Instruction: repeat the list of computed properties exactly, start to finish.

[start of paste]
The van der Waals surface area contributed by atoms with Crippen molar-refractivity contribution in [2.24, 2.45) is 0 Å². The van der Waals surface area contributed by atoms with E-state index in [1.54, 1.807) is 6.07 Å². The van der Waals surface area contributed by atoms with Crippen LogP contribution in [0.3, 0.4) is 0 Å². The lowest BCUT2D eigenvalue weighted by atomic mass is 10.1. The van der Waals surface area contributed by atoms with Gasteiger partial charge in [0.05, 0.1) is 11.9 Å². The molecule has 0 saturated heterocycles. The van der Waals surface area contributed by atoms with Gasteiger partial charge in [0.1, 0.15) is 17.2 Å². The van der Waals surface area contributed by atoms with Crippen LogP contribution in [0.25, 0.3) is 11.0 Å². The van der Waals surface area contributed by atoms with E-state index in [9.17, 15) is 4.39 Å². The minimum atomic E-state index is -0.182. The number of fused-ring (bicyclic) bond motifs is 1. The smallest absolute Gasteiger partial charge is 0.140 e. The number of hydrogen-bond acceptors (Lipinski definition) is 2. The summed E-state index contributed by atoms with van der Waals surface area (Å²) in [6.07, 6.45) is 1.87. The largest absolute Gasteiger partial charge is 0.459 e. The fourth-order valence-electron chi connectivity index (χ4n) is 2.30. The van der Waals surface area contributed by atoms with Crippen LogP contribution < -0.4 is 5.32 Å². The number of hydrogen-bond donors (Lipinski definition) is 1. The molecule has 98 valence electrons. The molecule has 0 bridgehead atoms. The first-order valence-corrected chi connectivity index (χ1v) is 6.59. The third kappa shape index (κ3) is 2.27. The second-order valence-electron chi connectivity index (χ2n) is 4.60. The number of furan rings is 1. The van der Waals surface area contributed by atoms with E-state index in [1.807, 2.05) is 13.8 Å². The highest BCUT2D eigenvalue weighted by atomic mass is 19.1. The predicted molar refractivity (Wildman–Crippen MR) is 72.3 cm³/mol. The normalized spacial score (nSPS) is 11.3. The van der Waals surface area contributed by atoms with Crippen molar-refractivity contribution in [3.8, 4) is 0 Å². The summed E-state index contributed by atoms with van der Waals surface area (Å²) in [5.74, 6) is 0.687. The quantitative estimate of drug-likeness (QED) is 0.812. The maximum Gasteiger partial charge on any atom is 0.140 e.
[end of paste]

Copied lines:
The van der Waals surface area contributed by atoms with Crippen molar-refractivity contribution in [2.24, 2.45) is 0 Å². The van der Waals surface area contributed by atoms with E-state index in [1.54, 1.807) is 6.07 Å². The van der Waals surface area contributed by atoms with Crippen LogP contribution in [0.3, 0.4) is 0 Å². The lowest BCUT2D eigenvalue weighted by atomic mass is 10.1. The van der Waals surface area contributed by atoms with Gasteiger partial charge in [0.05, 0.1) is 11.9 Å². The molecule has 0 saturated heterocycles. The van der Waals surface area contributed by atoms with Gasteiger partial charge in [0.1, 0.15) is 17.2 Å². The van der Waals surface area contributed by atoms with Crippen LogP contribution in [0.25, 0.3) is 11.0 Å². The van der Waals surface area contributed by atoms with E-state index in [9.17, 15) is 4.39 Å². The minimum atomic E-state index is -0.182. The number of fused-ring (bicyclic) bond motifs is 1. The smallest absolute Gasteiger partial charge is 0.140 e. The number of hydrogen-bond acceptors (Lipinski definition) is 2. The summed E-state index contributed by atoms with van der Waals surface area (Å²) in [6.07, 6.45) is 1.87. The largest absolute Gasteiger partial charge is 0.459 e. The fourth-order valence-electron chi connectivity index (χ4n) is 2.30. The van der Waals surface area contributed by atoms with Crippen LogP contribution < -0.4 is 5.32 Å². The number of hydrogen-bond donors (Lipinski definition) is 1. The molecule has 98 valence electrons. The molecule has 0 bridgehead atoms. The first-order valence-corrected chi connectivity index (χ1v) is 6.59. The third kappa shape index (κ3) is 2.27. The second-order valence-electron chi connectivity index (χ2n) is 4.60. The number of furan rings is 1. The van der Waals surface area contributed by atoms with E-state index in [1.807, 2.05) is 13.8 Å². The highest BCUT2D eigenvalue weighted by atomic mass is 19.1. The predicted molar refractivity (Wildman–Crippen MR) is 72.3 cm³/mol. The normalized spacial score (nSPS) is 11.3. The van der Waals surface area contributed by atoms with Crippen molar-refractivity contribution in [3.8, 4) is 0 Å². The summed E-state index contributed by atoms with van der Waals surface area (Å²) in [5.74, 6) is 0.687. The quantitative estimate of drug-likeness (QED) is 0.812. The maximum Gasteiger partial charge on any atom is 0.140 e.